Staci and Me

Staci and Me

We then headed out for a drunken night of debauchery at Congo, a nice quaint little bar in Palermo Hollywood.  We met some great guys that treated us to many cocktails and then headed home around 4am.  Kim was such a trooper! 
At the bar with a tasty mojito

At the bar with a tasty mojito

The next night they girls went to see a show at Hotel Faena in Puerto Madero.  Holy crap.  This hotel was the nicest hotel Kim and I had ever been in. It was absolutely beautiful!  Even the bathrooms were amazing!  And there was also this lovely little unicorn bar that Kim was freaking out about.  She was obsessed with unicorns as a child.  We met up with the girls after the show for a few drinks and then headed to a great little bar, Milian, in Recoleta.  We had such a great time!  Yet again, another late night.  Love you Kim!
 

Pretty Ladies

Pretty Ladies

Unicorn bar!  Can you see their heads mounted on the walls?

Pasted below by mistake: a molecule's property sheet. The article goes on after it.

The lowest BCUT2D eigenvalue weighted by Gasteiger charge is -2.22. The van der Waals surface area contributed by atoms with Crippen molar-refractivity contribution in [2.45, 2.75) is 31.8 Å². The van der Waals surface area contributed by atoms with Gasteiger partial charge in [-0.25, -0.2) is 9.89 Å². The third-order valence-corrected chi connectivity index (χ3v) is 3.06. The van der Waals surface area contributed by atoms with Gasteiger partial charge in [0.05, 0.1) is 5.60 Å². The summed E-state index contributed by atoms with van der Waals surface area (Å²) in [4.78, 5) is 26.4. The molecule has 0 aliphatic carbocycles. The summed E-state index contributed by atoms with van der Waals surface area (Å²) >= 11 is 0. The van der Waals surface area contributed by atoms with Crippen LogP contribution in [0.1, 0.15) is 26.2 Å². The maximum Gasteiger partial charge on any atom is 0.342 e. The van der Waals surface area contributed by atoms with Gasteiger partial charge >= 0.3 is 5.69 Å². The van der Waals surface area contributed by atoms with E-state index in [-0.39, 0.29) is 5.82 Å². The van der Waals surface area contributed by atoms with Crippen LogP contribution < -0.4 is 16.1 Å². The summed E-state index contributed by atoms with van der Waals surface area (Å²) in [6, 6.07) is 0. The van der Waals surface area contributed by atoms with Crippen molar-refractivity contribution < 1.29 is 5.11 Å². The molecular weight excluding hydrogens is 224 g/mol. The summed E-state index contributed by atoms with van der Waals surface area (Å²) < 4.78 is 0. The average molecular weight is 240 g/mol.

Unicorn bar! Can you see their heads mounted on the walls?

Lobby entrance.  This hotel was incredible.

Lobby entrance. This hotel was incredible.

We couldn't decide which camera to look at

We couldn't decide which camera to look at

The next day, the girls treated us to lunch before they left for Santiago.  We ate at Miranda, an awesome place in Palermo Soho.  Pumpkin ravioli, gnocchi….mmmm! Thanks ladies! 
Delicious gnocchi

Delicious gnocchi

It was so wonderful to be able to meet up with great, familiar people in a foreign place.  You just can’t recreate those kind of memories.  Staci…Gulzar, thank you so much and we can’t wait to reunite in Texas!!! 
the girls

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Buenos Aires! Kim and I arrived bright and early at 4am Friday morning after 10 hours of travel.  We grabbed a cab and headed to Milhouse Hostel located in the downtown Monserrat barrio.  Check in at the hostel wasn’t until 1pm, but luckily the nice guy in reception let us get into to our room early.